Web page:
Mobile users may rely on their phones' battery indicators to know when it's time to find an electrical outlet, but some ad tech companies have come up with a different use for the indicators: Tracking visitors across sites.
That's according to Princeton University's Steven Englehardt and Arvind Narayanan, who recently wrote a paper examining online tracking by ad tech companies. The authors discuss a variety of privacy-related issues, including how companies can now incorporate details about visitors' remaining battery life into device fingerprints.
Companies can combine the percentage of remaining battery life with the number of seconds left in the battery to arrive at a "pseudo-unique identifier for each device," according to The Guardian, which first reported on the paper. The technique apparently only works when people visit more than one site in a short time frame.
Ad tech companies reportedly gained broader access to information about consumers' battery status with the recent rollout of HTML5 -- the current version of code used for Web content.
Battery charge is just one factor of many that companies use to compile device fingerprints. Others include information about devices' operating system, IP addresses, installed fonts and the like. Companies are able to use these fingerprints to track people even when they try to prevent tracking by deleting their cookies.
While no law or self-regulatory principle prevents companies from doing so, the self-regulatory group Network Advertising Initiative recently told its members to disclose their use of digital fingerprinting to consumers
The Internet standards group World Wide Web Consortium recently condemned digital fingerprinting as "a blatant violation of the human right to privacy."
The Princeton study comes around one year after privacy researcher Lukasz Olejnik warned in a paper, "The Leaking Battery," that information about battery status can be used for tracking.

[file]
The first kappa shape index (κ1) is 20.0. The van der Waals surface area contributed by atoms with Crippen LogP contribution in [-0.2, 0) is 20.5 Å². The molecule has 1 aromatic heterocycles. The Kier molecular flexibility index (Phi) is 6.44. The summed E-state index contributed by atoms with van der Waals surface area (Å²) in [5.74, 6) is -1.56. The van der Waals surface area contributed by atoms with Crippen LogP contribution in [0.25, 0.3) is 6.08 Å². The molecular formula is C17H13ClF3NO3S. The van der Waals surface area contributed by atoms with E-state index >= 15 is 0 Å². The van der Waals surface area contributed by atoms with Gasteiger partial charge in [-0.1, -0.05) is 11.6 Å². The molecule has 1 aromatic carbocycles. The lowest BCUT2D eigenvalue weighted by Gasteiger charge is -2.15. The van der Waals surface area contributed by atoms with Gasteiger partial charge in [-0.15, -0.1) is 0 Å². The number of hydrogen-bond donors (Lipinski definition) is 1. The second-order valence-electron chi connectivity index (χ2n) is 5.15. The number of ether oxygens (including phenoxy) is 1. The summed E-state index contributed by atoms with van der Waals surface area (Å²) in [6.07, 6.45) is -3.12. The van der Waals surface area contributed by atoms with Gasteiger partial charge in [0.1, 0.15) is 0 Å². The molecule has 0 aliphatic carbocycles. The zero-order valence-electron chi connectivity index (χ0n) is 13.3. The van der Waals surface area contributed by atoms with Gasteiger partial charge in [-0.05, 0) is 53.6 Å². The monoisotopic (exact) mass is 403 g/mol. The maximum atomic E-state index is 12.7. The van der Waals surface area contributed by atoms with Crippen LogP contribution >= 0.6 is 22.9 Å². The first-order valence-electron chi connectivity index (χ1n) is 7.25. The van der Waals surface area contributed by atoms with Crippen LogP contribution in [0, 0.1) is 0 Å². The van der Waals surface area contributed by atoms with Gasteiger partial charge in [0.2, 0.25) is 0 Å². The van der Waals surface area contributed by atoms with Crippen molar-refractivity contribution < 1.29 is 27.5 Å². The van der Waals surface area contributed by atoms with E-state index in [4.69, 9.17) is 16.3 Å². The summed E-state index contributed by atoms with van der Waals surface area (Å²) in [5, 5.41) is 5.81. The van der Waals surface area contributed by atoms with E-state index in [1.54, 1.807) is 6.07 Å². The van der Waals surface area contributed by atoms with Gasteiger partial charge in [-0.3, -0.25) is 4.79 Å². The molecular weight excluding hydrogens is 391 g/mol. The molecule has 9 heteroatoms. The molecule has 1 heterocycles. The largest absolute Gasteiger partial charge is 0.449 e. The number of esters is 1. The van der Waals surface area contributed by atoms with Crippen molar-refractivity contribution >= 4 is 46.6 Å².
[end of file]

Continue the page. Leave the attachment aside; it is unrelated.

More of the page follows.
"Battery information can be used in cases where a user can go to great lengths to clear her evercookies," he wrote. (Evercookies are tracking mechanisms that persist even when users try to delete cookies.) "In a corporate setting, where devices share similar characteristics and IP addresses, the battery information can be used to distinguish devices."
This week, Olejnik called attention to the Princeton research. "Expected or not, battery readout is actually being used by tracking scripts," he wrote.
He adds that companies can use information about battery life for purposes beyond online tracking and targeting. "When battery is running low, people might be prone to some -- otherwise different -- decisions," he writes, referencing a recent article about Uber. (Keith Chen, Uber's head of economic research, told NPR in May that people are more willing to pay higher fares for rides when their batteries are nearly drained -- but Chen also said the company doesn't take that information into account when setting prices.)
"Even most unlikely mechanisms bring unexpected consequences from privacy point of views," Olejnik writes. "That's why it is necessary to analyze new features, standards, designs, architectures -- and products with a privacy angle."
Now that the paper by Englehardt and Narayanan has come out, companies may not be able to draw on battery-life data much longer, according to Olejnik. He says some browser vendors are currently considering restricting access to data about users' batteries.